Old    Fat-B (lugwrench)      Join Date: Jul 2002       05-09-2013, 3:25 PM Reply   
Yeah, fool indeed, I was an order of magnitude off of what this would entail. Math is fundamental kids! The sales people really do try to make it sound easy as pie "oh yeah, that thing will move 30 cubic yards an hour, and with some dewatering bags transportation shouldn't be to bad..." So unless I get the county to pony up for the removal, I'll just have to continue to blow the silt down the canal with the bu's prop.
Old    Stanfield (stanfield)      Join Date: Mar 2004       05-09-2013, 3:55 PM Reply   
I have no idea where you're at, but you might look into a professional service that does this sort of thing. If there is enough water around where dredging businesses can be supported, you might be able to find someone with a floating setup that would use a large pump instead of an excavator. If you can pump it out into the main body of water, it might be a "reasonably" priced alternative. Realistically you don't need the entire canal done, just a channel for the boats. Of course it's just going to fill up with silt again if water is moving, but might last a while. I know I definitely wouldn't be comfortable having to navigate in ~2ft of water every time I wanted to ride, but doing the job you described with you and your neighbors just isn't going to work.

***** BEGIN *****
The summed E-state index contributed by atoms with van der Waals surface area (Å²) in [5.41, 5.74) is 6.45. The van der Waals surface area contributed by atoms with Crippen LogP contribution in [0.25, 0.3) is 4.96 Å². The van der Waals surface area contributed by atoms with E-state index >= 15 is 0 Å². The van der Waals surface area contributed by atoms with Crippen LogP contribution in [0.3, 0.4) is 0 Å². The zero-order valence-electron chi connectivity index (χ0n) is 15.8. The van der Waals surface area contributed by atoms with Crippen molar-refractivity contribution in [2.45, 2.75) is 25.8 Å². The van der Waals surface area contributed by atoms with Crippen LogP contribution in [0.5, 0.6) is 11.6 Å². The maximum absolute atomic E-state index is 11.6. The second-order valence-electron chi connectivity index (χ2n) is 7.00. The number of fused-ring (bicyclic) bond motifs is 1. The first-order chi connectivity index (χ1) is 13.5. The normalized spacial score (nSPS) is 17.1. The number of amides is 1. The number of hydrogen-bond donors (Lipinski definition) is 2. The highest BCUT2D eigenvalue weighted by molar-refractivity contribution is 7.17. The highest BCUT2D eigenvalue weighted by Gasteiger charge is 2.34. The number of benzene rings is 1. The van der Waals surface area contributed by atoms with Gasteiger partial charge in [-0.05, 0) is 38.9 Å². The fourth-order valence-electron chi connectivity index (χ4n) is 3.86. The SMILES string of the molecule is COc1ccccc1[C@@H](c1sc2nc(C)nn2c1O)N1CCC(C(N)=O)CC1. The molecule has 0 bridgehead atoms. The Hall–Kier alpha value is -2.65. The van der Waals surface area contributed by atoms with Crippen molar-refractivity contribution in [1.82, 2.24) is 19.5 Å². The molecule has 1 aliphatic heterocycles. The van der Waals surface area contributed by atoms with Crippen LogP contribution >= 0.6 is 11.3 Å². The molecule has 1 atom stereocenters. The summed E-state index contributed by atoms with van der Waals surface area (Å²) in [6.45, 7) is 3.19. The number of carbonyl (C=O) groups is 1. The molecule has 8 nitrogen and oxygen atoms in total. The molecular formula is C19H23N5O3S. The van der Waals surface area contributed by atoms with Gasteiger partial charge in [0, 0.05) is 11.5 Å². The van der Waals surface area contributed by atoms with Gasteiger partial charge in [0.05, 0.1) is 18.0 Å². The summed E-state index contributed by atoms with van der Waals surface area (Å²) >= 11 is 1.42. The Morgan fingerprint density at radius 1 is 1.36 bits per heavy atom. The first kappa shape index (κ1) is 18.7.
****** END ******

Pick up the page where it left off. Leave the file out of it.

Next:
Old    Hey, You scratched my anchor! (bftskir)      Join Date: Jan 2004       05-10-2013, 7:28 PM Reply   
just do some occasional flushing with fresh water to get the silt out of the motor.
Old    Rob (DealsGapCobra)      Join Date: May 2010       05-11-2013, 4:41 AM Reply